LVP: Jeff Green. The roller-coaster ride for Boston's inconsistent leading scorer continues. After scoring 39 points against New Orleans Sunday night, Green was brutal offensively against Dallas, missing 10 of his 12 shots from the field. The small forward tallied a mere five points and had a game-high six turnovers in 39 minutes of action.
That was ... Western Conference domination: With the loss, the Celtics finish the season 0-15 on the road against Western Conference opponents and 4-26 against the West overall.
MVP: Kevin Durant (35 points, 12 rebounds, 5 assists) is a scoring machine. He's now scored 25-plus points in 32 consecutive games. Michael Jordan is the only player in NBA history with a longer streak (40 straight in 1986-87).
X factor: Russell Westbrook quietly had a near triple-double (17 points, 9 rebounds, 9 assists). He and Durant ran pick-and-roll a few times in the fourth quarter, which led to wide-open dunks for KD. It was beautiful to watch.
Defining moment: After the Bulls cut the Thunder's lead to 76-75 early in the fourth quarter, OKC responded by going on a 16-1 run to put Chicago away. Still, it was an entertaining and hard-fought game between both teams.
MVP: Paul Millsap is the MVP tonight after reminding everybody that, when healthy, he's a legitimate All-Star player. Twenty-eight points on 20 shots, Millsap was dominant on the offensive end.
Defining moment: At the start of the third quarter Millsap let everybody know he was going to take over and nobody was going to stop him. Halfway through the quarter, the Hawks had gained control, and they never let go.
That was ... like a pendulum: The first half, the Bobcats had control of the game and looked like they were going to extend their eight-game home winning streak. Then, in the second half it swung completely the other way in the Hawks' favor.
MVP: Paul George might have gone only 4-for-14, but he hit 15 free throws, grabbed 24 points, had eight rebounds and viciously posterized Henry Sims for the late-game dagger. An absolutely incredible dunk.
That was ... miserable: The 76ers have lost 21 straight, a franchise record, and are 15-52, but even with only 15 games left, they could still theoretically make the playoffs. If there's anything that shows how weak the Eastern Conference is, it's that.
Defining moment: The 76ers fought extremely hard throughout the entire game and came within 88-85 with 2:30 left. Yet on the very next play, they left George Hill wide open for a momentum-changing 3.
MVP: Deron Williams played his best game of the season, an effort that featured multiple vintage ankle-breakers and his first dunk of the entire season. On top of these highlights, Williams canned 28 points on a ridiculous 11-for-13 shooting night and also coming away with three steals.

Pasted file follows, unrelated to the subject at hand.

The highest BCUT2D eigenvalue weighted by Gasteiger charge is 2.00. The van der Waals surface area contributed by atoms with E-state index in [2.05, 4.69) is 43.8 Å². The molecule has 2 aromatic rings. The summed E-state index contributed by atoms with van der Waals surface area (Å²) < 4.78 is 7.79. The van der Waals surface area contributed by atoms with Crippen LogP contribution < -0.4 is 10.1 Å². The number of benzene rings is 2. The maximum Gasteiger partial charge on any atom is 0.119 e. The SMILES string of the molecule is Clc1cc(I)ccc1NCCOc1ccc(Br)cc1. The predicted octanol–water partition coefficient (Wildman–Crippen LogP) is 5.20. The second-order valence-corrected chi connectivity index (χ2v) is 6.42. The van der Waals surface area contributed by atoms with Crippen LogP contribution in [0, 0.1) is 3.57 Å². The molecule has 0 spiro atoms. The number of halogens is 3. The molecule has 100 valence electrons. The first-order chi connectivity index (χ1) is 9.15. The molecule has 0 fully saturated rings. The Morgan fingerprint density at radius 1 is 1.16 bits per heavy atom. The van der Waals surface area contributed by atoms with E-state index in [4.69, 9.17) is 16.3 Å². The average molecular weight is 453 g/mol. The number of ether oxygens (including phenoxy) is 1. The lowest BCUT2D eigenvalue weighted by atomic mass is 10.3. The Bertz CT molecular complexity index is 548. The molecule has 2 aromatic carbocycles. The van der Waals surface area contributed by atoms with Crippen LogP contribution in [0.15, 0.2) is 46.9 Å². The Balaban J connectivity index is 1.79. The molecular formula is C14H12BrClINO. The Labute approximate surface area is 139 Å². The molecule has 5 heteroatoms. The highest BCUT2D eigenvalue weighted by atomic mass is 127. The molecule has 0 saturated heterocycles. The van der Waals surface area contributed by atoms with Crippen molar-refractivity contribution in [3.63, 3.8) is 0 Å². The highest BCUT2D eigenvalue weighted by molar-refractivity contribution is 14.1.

LVP: Miles Plumlee provided zero rim protection, barely playing in the second half because of his negative impact in the first. Plumlee was a minus-11 on the night, getting outplayed thoroughly by his brother Mason, who scored 14 points on 5-for-6 shooting.
X factor: Shaun Livingston wasn't the highest-scoring starter for Brooklyn but was a constant mismatch creator with Phoenix always playing a small lineup. S-Dot put Goran Dragic in foul trouble for the entire night and finished with 12 points, five assists, a steal and a block.
3. Monday's Best
Deron Williams, Nets: Stop the presses, er ... publishing tool! Williams dunked for the first time this season. He scored 28 points, leading the Nets to a 108-95 victory over the Suns. Williams shot 11-of-13 from the field as his season-long ankle woes appear at an end.
4. Monday's Worst
Philadelphia 76ers: Twenty-one down, six to go? With the 76ers taking a 99-90 loss to the Pacers on Monday night -- their 21st straight -- the franchise record of 20 straight losses was broken. Next record in sight: The Cleveland Cavaliers set the NBA record for consecutive losses with 26 in the 2010-11 season.
5. NBA Video Channel
6. Tweet Of The Night
7. Quote Of The Night
"He's the best player in the world right now."
-- Joakim Noah, on Kevin Durant, who led his Thunder team past Noah's Bulls 97-85.
8. Losing Streak Hits 21
9. Stat Check
In terms of streaks within a single season, Kevin Durant became only the fourth different player in NBA history to score 25-plus points in each of 32 consecutive games. Wilt Chamberlain had three such streaks (including a single-season record of 80 consecutive games of 25-plus points encompassing every game of his spectacular 1961-62 season); Oscar Robertson had a 46-game streak in the 1963-64 season; and Michael Jordan had a 40-game streak in the 1986-87 season.
10. TrueHoop TV